My question is for the minister representing the Minister for Health. This year’s budget results in an 11.2 per cent cut from the revised budget figures for alcohol and other drug treatment and prevention, equating to $39.8 million taken away from services which support people in need of treatment. This comes at a time when the government has made it even easier to access alcohol through the introduction of the liquor reform bill that allows alcohol to be ordered online and delivered within minutes by untrained delivery drivers. Prior to this reform being introduced the drug and alcohol treatment sector was already under immense pressure. Between September 2020 and July 2021 the daily waitlist for treatment increased by 50.9 per cent. So, Minister, why has the government chosen now to cut funding for alcohol and drug treatment by 11.2 per cent, the first cut to the sector in 17 years?
Ms SYMES (Northern Victoria—Leader of the Government, Attorney-General, Minister for Emergency Services) (12:18): Mr Barton has raised a question for the Minister for Health, and I will pass that on and get him an answer.
Mr BARTON (Eastern Metropolitan) (12:18): Thank you, Minister. The government has also discontinued the $25.62 million alcohol and other drugs COVID-19 workforce initiative. This initiative provided an additional 100 full-time alcohol and other drug treatment workers across Victoria as well as training and upskilling. Can the minister explain why the government felt it appropriate to discontinue a $25 million investment in the alcohol and other drugs workforce initiative when there is a massive shortfall in the alcohol and drug and harm reduction workforces?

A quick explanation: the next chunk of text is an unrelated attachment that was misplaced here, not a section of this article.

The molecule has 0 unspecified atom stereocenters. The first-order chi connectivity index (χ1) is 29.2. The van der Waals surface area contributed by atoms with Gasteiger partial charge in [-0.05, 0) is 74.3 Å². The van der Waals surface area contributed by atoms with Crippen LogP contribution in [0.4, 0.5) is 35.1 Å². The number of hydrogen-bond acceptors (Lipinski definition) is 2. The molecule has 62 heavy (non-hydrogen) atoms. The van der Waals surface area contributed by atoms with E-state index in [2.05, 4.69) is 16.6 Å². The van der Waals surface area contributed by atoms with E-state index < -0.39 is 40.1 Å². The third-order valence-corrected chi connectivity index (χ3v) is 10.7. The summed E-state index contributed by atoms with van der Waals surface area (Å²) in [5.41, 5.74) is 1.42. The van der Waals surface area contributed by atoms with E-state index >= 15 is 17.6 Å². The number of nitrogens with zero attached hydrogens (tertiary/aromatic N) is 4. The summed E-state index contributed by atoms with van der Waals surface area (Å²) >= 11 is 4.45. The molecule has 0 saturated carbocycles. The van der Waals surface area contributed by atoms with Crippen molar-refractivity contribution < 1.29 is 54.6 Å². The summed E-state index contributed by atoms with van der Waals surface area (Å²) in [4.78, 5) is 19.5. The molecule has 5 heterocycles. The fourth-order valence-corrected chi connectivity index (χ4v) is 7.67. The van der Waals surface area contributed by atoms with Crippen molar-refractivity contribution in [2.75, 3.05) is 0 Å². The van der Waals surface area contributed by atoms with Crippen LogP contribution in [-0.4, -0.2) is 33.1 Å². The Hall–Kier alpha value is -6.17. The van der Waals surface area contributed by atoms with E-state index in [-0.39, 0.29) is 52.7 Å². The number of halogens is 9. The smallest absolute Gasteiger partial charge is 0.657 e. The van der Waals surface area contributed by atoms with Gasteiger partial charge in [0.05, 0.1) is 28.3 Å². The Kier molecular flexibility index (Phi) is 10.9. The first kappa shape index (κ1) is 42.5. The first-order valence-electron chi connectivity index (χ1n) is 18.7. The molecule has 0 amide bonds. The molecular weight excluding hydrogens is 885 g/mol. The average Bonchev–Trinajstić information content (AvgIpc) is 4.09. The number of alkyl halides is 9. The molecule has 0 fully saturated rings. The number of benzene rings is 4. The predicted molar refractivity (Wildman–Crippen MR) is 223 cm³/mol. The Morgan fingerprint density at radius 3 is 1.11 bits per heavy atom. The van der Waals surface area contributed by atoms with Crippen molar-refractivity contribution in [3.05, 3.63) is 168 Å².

Ms SYMES (Northern Victoria—Leader of the Government, Attorney-General, Minister for Emergency Services) (12:18): I thank Mr Barton for his question, and I am sure that the minister will be able to provide you information and point to many programs that are addressing the concerns that you have raised, particularly in light of the overlap with mental health services as well. I am sure there will be some information that you will find useful.
Response received from Hon. Martin Foley
Substantive Question Response:
There is no cut to on going AOD budgets
The reduction in 2022-23 AOD Output Budget reflects the lapsing funding from the AOD COVID-19 workforce initiative in 2021-22 to support those disengaged from treatment and alleviate demand on the AOD system during the height of the COVID-19 pandemic.
Funding for the Public Intoxication Reforms is also not listed in the 2022-23 State Budget due to the recent decision to defer the decriminalisation of public drunkenness from November 2022 to November 2023, which means the budget deliberations were not finalised in time to be included in the State Budget.
Supplementary Question Response:
The $1.3 billion investment in the Victorian mental health system includes better care for Victorians living with mental illness and co-occurring substance use or addiction via a more integrated and responsive mental health and wellbeing system. This will take considerable pressure off the specialist AOD system by providing better integrated supports to people with moderate to severe mental illness.